Inflammasome activation leading to the induction of host inflammatory responses was considered a critical mechanism of innate immunity in cells infected with microbes. Activation of inflammasomes is a complex process with multiple signaling pathways involved, including RIG-I-like receptors (RLRs), Toll-like receptors, and NF-κB signaling, leading to elevated expression of pro-IL-1β and pro-IL-18, processing and secretion of their mature forms, IL-1β and IL-18, and eventually pyroptosis [12, 24]. IL-1β is a highly potent proinflammatory mediator that induces vasodilation and attracts granulocytes to inflamed tissues [12, 16]. IL-1β is also an endogenous pyrogen prominent during the febrile phases of some viral infections and induces the production of prostaglandin E2 in the hypothalamus, resetting the hypothalamic thermostat to fever. In addition, IL-1β is associated with different clinical manifestations, such as coagulopathy and thrombocytopenia [25, 26]. We have considered that IL-1β is also a key element in viral pathogenesis of SFTS which is an acute febrile disease with a tendency for hemorrhage. In this study, increased levels of IL-1β were confirmed in sera from acute phase SFTS cases. A transient increase of IL-1β was detected in a murine model infected with SFTSV. Monocytes were found to be susceptible to SFTSV infection and could be the key source of IL-1β secreted into blood, contributing to pathogenicity in infected hosts.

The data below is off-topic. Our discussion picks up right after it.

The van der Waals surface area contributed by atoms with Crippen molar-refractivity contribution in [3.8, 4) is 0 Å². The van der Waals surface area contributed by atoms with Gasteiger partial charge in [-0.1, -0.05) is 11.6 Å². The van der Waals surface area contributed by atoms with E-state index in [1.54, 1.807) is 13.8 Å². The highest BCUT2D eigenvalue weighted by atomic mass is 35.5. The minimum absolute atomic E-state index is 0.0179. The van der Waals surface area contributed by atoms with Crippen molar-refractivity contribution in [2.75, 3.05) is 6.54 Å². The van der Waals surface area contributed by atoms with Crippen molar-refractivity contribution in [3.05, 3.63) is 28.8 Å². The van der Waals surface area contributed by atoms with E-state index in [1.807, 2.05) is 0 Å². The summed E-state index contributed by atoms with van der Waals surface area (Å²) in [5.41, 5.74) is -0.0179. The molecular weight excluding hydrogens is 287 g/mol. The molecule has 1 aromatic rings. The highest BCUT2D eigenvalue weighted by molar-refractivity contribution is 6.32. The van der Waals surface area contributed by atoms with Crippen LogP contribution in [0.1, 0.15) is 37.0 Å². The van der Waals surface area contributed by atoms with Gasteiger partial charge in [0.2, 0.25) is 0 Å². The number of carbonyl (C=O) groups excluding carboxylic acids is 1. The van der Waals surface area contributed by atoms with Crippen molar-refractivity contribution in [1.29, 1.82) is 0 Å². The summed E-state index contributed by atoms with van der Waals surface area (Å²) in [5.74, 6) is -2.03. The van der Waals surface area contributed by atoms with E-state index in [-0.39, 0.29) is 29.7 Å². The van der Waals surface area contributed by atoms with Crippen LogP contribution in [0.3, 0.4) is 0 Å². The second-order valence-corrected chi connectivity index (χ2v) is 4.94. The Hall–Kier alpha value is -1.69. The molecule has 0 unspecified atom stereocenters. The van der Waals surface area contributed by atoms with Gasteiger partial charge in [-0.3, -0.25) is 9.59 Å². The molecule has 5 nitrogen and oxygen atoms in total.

In addition to proinflammatory responses, the activation of inflammasomes and induction of pyroptosis could be part of the protective mechanisms directed at combatting viral infection [11, 12]. Some RNA viruses are able to regulate the activation of inflammasome in order to counteract its effect during viral replication in host cells [12, 27]. In this study, we found that in SFTS patients, higher IL-1β levels in sera of acute phase cases were correlated with relatively mild symptoms (Fig. 1B). Correlation between IL-1β levels and viral load in SFTS patients was also confirmed, which showed that IL-1β levels in acute phase sera were negatively correlated with serum viral load (R2 = 0.68) (Fig. 1C). It appeared when higher virus loads were in the sera of the acute stage, more severe the clinical symptoms ensued in SFTS cases (Fig. 1D). Reversal correlation of IL-1β levels and disease severity or viral loads in the acute phage of sera suggested that the process associated with increased IL-1β secretion could be protective against SFTSV, consistent with a previous report indicating that IL-1β could have dual roles in both the proinflammatory response and antimicrobial immunity in SFTSV infections . Studies have shown that IL-1β can activate monocytes, macrophages and neutrophils, and is capable of driving the development of helper CD4 + T cells by regulating Th17 and Th1 responses [28, 29]. Therefore, in hosts infected with SFTSV, activation of inflammasomes was not only an essential part of innate immunity in response to viral replication, but also a critical component of the adaptive immune responses for viral clearance.